O-1: How Does the 240-Day Extension Rule Work?

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240-Day Rule Regulation Application on an O-1 Visa

Let’s find out the relation between 240-Day Extension Rule and O visa. Have you ever wondered what will happen if you have filed a petition for an extension of your O-1 nonimmigrant visa and USCIS does not approve it before your I-94 expiration date? Will you have to leave the United States because your nonimmigrant status has expired, and now you accrue unlawful presence in the U.S.? Or, will you be given extra time to stay in the U.S. until USCIS decides on your extension petition? Would you be able to work if you could stay? This article will discuss what will happen next in detail and guide you if you ever fall into this situation.  

What is an O-1 Visa?  

The United States provides ample opportunities to alien workers who possess requisite skills. One such prime example is the O-1 nonimmigrant visa for the individuals who possess extraordinary abilities in science, arts, television, business, athletics, and the individuals who have a record of exceptional achievements in the television and motion picture industry.  

The only significant limitation is that a nonimmigrant visa is issued for a brief period of 3 years. However, the O-1 visa holder could renew an approved O-1 Visa in 1-year increments by filing subsequent petitions.  

Suppose you fulfill the eligibility criteria and have just reasons to extend your visa. In that case, after your employer or agent has filed your petition on time, there will be two possible outcomes: 

  1. USCIS will approve your petition before your I-94 expiration date.  
  2. USCIS will not approve your petition before your I-94 expiration date.  

This article will discuss in detail the scenario where USCIS delays the approval of your petition.  

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240-Day Extension Rule

USCIS sometimes faces delays in processing the applications/petitions. So, they have introduced a regulation that will provide a 240-day extension of employment authorization for some classes of nonimmigrant visa holders on whose behalf a timely extension petition has been filed.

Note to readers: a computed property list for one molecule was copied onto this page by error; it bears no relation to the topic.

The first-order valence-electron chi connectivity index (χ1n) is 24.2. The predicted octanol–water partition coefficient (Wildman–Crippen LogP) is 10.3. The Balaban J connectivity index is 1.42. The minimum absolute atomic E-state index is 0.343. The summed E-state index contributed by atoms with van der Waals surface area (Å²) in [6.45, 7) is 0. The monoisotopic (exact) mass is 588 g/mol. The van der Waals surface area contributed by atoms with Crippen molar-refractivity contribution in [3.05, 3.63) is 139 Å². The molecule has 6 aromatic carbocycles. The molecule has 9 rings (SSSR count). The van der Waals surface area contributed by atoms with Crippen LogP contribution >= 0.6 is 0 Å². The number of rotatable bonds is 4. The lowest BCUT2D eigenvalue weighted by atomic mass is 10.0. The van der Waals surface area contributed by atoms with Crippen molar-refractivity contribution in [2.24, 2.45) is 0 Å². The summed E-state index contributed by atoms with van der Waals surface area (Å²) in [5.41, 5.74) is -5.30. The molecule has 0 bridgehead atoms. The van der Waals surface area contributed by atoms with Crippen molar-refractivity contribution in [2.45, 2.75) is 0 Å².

The 240-Day Extension Rule protects the interest of the nonimmigrants working in the U.S. in good faith and following the rules and regulations of USCIS and are eligible for an extended work visa. However, unfortunately, their visa application/petition cannot be approved due to a delay in USCIS processing. In that case, this regulation will grant them a 240-day grace period and allow them to work in the U.S. with certain limitations that we will discuss later in this article.  

The primary regulation is found in 8 C.F.R. 274a.13(b)(20). It reads as follows:

“(20) A nonimmigrant alien within the class of aliens described in paragraphs (b)(2), (b)(S), (b)(8), (b)(9), (b){10), (b)(11 ), (b)(12), (b)(13), (b)(14), (b)(16), (b)(19), (b)(23), and (b)(25) of this section whose status has expired but on whose behalf an applicant on for an extension of stay was timely filed pursuant to §214.2 or §214.6 of this chapter. These aliens are authorized to continue employment with the same employer for a period not to exceed 240 days beginning on the date of the expiration of the authorized period of stay.”

[emphasis added]. 8 C.F.R. 274a.13(b)(20)

It continues, “[s]uch authorization shall be subject to any conditions and limitations noted on the initial authorization. However, if the district director or service center director adjudicates the application prior to the expiration of this 240 day period and denies the application for extension of stay, the employment authorization under this paragraph shall automatically terminate upon notification of the denial decision[.]”